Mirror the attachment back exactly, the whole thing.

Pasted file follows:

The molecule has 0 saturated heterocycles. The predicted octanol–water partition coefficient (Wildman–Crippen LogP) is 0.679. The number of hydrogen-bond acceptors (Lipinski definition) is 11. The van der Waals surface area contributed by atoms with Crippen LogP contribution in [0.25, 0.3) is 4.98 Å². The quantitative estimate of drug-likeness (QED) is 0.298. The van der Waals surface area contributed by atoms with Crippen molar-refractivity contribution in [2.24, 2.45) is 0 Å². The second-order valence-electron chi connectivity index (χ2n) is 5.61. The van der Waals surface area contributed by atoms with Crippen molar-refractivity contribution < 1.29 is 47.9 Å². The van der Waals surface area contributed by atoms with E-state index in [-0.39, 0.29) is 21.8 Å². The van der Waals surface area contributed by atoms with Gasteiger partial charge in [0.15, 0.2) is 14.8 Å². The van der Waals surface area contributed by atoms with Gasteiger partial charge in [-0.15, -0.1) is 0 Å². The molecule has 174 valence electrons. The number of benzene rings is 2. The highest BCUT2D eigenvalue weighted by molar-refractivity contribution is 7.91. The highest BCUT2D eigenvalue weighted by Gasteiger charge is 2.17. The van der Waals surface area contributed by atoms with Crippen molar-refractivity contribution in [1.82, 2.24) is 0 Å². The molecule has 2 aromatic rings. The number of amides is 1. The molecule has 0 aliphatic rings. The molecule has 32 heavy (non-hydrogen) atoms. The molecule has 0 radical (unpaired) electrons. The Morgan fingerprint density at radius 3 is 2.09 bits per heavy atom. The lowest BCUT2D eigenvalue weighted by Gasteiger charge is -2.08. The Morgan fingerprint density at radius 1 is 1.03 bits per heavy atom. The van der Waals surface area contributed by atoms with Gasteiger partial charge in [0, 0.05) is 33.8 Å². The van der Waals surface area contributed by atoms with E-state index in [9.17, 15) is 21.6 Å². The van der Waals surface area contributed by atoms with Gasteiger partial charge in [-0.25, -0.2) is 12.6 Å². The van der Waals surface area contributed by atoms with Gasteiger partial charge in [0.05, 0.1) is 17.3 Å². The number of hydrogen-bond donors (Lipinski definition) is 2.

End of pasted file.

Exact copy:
The molecule has 0 saturated heterocycles. The predicted octanol–water partition coefficient (Wildman–Crippen LogP) is 0.679. The number of hydrogen-bond acceptors (Lipinski definition) is 11. The van der Waals surface area contributed by atoms with Crippen LogP contribution in [0.25, 0.3) is 4.98 Å². The quantitative estimate of drug-likeness (QED) is 0.298. The van der Waals surface area contributed by atoms with Crippen molar-refractivity contribution in [2.24, 2.45) is 0 Å². The second-order valence-electron chi connectivity index (χ2n) is 5.61. The van der Waals surface area contributed by atoms with Crippen molar-refractivity contribution < 1.29 is 47.9 Å². The van der Waals surface area contributed by atoms with E-state index in [-0.39, 0.29) is 21.8 Å². The van der Waals surface area contributed by atoms with Gasteiger partial charge in [0.15, 0.2) is 14.8 Å². The van der Waals surface area contributed by atoms with Gasteiger partial charge in [-0.15, -0.1) is 0 Å². The molecule has 174 valence electrons. The number of benzene rings is 2. The highest BCUT2D eigenvalue weighted by molar-refractivity contribution is 7.91. The highest BCUT2D eigenvalue weighted by Gasteiger charge is 2.17. The van der Waals surface area contributed by atoms with Crippen molar-refractivity contribution in [1.82, 2.24) is 0 Å². The molecule has 2 aromatic rings. The number of amides is 1. The molecule has 0 aliphatic rings. The molecule has 32 heavy (non-hydrogen) atoms. The molecule has 0 radical (unpaired) electrons. The Morgan fingerprint density at radius 3 is 2.09 bits per heavy atom. The lowest BCUT2D eigenvalue weighted by Gasteiger charge is -2.08. The Morgan fingerprint density at radius 1 is 1.03 bits per heavy atom. The van der Waals surface area contributed by atoms with Gasteiger partial charge in [0, 0.05) is 33.8 Å². The van der Waals surface area contributed by atoms with E-state index in [9.17, 15) is 21.6 Å². The van der Waals surface area contributed by atoms with Gasteiger partial charge in [-0.25, -0.2) is 12.6 Å². The van der Waals surface area contributed by atoms with Gasteiger partial charge in [0.05, 0.1) is 17.3 Å². The number of hydrogen-bond donors (Lipinski definition) is 2.